1975  The complex killer. Oceanus 17,22-4.
1975  On the design and evaluation of tropical cyclone seeding experiments. Proc. WMO Tech. Conf., Manila, 121-32.
1975  GARP topics: The GATE dropwindsonde program. Bull. Amer. Meteor. Soc., 984 (with P.K. Govind and R. Holle). (4th ed.) McGraw-Hill: New York, 589A-90 (with J. Simpson).
1975  Implications from the GATE dropwindsonde program regarding Ascale circulations. GATE Rept. No. 14, Tech. Vol. I, WMO, 1-11 (with J. Simpson).
1975  Natural hazards. Bull. Amer. Meteor. Soc. (Book review) 56, 478.
1975  On the structure and organization of clouds in the GATE area. GATE Rept No. 14, Tech. Vol. II, WMO, 160-167 (with J. Simpson).
1976  Hurricane development and movement. Appl. Mech. Rev., 601-09  (with R.A. Pielke).
1977  Tropical cyclone warning systems and their impact on industrial decision making. Proc. Symp. Impact of Tropical Cyclones on Oil and Mineral Development in NW Australia, Canberra, 429-54.
1978  Hurricane prediction. In Geophysical Prediction, National Academy of Sciences, Washington, D.C., Chap. 12.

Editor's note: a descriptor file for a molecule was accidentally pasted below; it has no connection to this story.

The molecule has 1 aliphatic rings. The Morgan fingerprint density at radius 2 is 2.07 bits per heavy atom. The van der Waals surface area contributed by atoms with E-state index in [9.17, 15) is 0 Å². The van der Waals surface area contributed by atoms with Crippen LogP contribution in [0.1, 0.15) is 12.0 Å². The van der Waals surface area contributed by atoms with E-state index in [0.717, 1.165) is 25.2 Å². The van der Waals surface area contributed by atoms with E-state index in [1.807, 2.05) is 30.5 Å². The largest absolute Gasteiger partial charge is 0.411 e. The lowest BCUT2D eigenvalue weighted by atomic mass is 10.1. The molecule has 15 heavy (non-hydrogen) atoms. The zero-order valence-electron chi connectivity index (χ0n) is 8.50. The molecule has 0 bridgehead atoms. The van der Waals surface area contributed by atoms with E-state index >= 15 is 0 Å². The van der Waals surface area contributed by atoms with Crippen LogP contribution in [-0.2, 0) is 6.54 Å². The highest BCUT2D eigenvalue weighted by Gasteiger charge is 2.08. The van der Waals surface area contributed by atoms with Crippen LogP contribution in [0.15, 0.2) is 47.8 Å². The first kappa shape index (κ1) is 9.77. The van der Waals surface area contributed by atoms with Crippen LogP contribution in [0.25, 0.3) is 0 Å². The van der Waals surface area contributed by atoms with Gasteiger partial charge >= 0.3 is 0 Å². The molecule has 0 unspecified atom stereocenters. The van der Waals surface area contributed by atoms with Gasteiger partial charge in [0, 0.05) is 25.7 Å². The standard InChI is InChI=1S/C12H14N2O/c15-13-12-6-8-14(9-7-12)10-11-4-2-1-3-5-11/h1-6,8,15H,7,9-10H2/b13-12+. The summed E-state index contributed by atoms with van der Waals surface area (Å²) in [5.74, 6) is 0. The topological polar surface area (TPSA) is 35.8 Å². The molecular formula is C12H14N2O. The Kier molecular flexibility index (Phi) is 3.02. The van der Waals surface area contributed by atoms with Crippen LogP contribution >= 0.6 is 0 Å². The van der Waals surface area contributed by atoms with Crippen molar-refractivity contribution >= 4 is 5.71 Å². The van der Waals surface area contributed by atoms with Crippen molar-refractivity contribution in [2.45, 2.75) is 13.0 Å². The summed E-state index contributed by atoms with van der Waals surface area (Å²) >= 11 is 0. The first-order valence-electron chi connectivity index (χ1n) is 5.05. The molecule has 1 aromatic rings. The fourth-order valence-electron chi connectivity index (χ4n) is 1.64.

1978  On the computation of equivalent potential temperature. Mon. Wea. Rev., 106, 124-130.
1979  Tymod: Typhoon Moderation. Tech. vol. prepared for the Philippine Government, 128 pp. (with A. Miller, J. Simpson, and B. Fagan).
1979  Impact of tropical cyclone winds. Proc. International Con! on Tropical Cyclones, Perth, Australia.
1980  Vertical evacuation: A viable alternative? Proc. International Hurricane Conf, New Orleans.
1980  Rodgers, Golden and Halpern: Final report to City of Sanibel on planning for hurricane emergencies. (Collaborated with)
1981  Changes in the Monsoon circulation of the South China Sea imposed by the moderate surge of 10-12 December 1978. Proc. International Conf. on Early Results of FGGE and Large-Scale Aspects of Its Monsoon Experiments.
1981  Structure and dynamical milieu of monsoon eddies in the South China Sea and the related penetrative convection: The case of 16-17 December
1978  Proc. International Conf. on Early Results of FGGE and Large-Scale Aspects of Its Monsoon Experiments, Tallahassee (with C. Warner, BJ. Morrison, and J. Simpson).
1981  The Hurricane and Its Impact, 398 pp. LSU Press: Baton Rouge (Principal, with H. Riehl).
1982  A hurricane hazard analysis for Longboat Key, Florida. Simpson Weather Associates, Inc., Washington, D.C., 54 pp.
1984  A risk analysis and preparedness decision system for use by coastal communities. Proceedings of 15th Conference on Hurricanes and Tropical Meteorology, January 9-13, 1984, Miami, Florida. pp. J22-124.
1985  Timing of Hurricane Emergency Actions (senior author with B. Hayden and M. Garstang). Environmental Management, Vol. 9, No.1 , pp 61-70.
1989  Hurricane. For new edition of Encyclopedia of Science and Technology; McGraw-Hill, New York, (Principal,with G. Holland and J. Simpson). 1992 Cumulus Mergers in the Martime Continent region. Meteorology and Atmospheric Physics (with J. Simpson et al)